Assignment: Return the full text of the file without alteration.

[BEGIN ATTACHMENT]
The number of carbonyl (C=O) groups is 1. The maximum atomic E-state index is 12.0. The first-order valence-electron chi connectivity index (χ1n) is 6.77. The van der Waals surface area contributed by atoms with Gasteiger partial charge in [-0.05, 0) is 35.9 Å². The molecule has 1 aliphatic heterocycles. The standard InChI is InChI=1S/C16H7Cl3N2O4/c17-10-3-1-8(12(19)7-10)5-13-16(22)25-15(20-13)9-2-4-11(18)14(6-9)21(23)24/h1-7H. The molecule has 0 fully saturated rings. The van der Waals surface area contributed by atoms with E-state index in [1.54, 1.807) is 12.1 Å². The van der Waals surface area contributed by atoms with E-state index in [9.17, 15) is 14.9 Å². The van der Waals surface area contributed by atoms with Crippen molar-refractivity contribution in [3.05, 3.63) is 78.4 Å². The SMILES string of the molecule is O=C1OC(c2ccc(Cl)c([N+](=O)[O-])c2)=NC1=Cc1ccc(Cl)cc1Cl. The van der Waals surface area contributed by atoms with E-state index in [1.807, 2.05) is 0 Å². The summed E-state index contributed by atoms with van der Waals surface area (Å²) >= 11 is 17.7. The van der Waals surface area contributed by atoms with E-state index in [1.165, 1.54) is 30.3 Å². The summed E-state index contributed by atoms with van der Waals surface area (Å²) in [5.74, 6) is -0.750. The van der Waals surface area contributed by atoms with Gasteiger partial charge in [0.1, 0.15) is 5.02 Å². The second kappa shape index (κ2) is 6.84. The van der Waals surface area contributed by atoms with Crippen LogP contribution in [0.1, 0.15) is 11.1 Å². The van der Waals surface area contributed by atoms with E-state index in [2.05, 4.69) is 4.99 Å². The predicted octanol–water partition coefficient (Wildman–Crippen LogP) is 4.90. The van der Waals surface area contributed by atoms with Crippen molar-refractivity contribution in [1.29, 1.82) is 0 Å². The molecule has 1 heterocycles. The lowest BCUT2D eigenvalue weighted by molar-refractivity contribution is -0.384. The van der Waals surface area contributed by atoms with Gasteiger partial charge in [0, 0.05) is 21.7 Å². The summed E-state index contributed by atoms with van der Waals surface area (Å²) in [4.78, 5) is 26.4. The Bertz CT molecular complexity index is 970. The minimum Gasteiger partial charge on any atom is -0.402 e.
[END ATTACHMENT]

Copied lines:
The number of carbonyl (C=O) groups is 1. The maximum atomic E-state index is 12.0. The first-order valence-electron chi connectivity index (χ1n) is 6.77. The van der Waals surface area contributed by atoms with Gasteiger partial charge in [-0.05, 0) is 35.9 Å². The molecule has 1 aliphatic heterocycles. The standard InChI is InChI=1S/C16H7Cl3N2O4/c17-10-3-1-8(12(19)7-10)5-13-16(22)25-15(20-13)9-2-4-11(18)14(6-9)21(23)24/h1-7H. The molecule has 0 fully saturated rings. The van der Waals surface area contributed by atoms with E-state index in [1.54, 1.807) is 12.1 Å². The van der Waals surface area contributed by atoms with E-state index in [9.17, 15) is 14.9 Å². The van der Waals surface area contributed by atoms with Crippen molar-refractivity contribution in [3.05, 3.63) is 78.4 Å². The SMILES string of the molecule is O=C1OC(c2ccc(Cl)c([N+](=O)[O-])c2)=NC1=Cc1ccc(Cl)cc1Cl. The van der Waals surface area contributed by atoms with E-state index in [1.807, 2.05) is 0 Å². The summed E-state index contributed by atoms with van der Waals surface area (Å²) >= 11 is 17.7. The van der Waals surface area contributed by atoms with E-state index in [1.165, 1.54) is 30.3 Å². The summed E-state index contributed by atoms with van der Waals surface area (Å²) in [5.74, 6) is -0.750. The van der Waals surface area contributed by atoms with Gasteiger partial charge in [0.1, 0.15) is 5.02 Å². The second kappa shape index (κ2) is 6.84. The van der Waals surface area contributed by atoms with Crippen LogP contribution in [0.1, 0.15) is 11.1 Å². The van der Waals surface area contributed by atoms with E-state index in [2.05, 4.69) is 4.99 Å². The predicted octanol–water partition coefficient (Wildman–Crippen LogP) is 4.90. The van der Waals surface area contributed by atoms with Crippen molar-refractivity contribution in [1.29, 1.82) is 0 Å². The molecule has 1 heterocycles. The lowest BCUT2D eigenvalue weighted by molar-refractivity contribution is -0.384. The van der Waals surface area contributed by atoms with Gasteiger partial charge in [0, 0.05) is 21.7 Å². The summed E-state index contributed by atoms with van der Waals surface area (Å²) in [4.78, 5) is 26.4. The Bertz CT molecular complexity index is 970. The minimum Gasteiger partial charge on any atom is -0.402 e.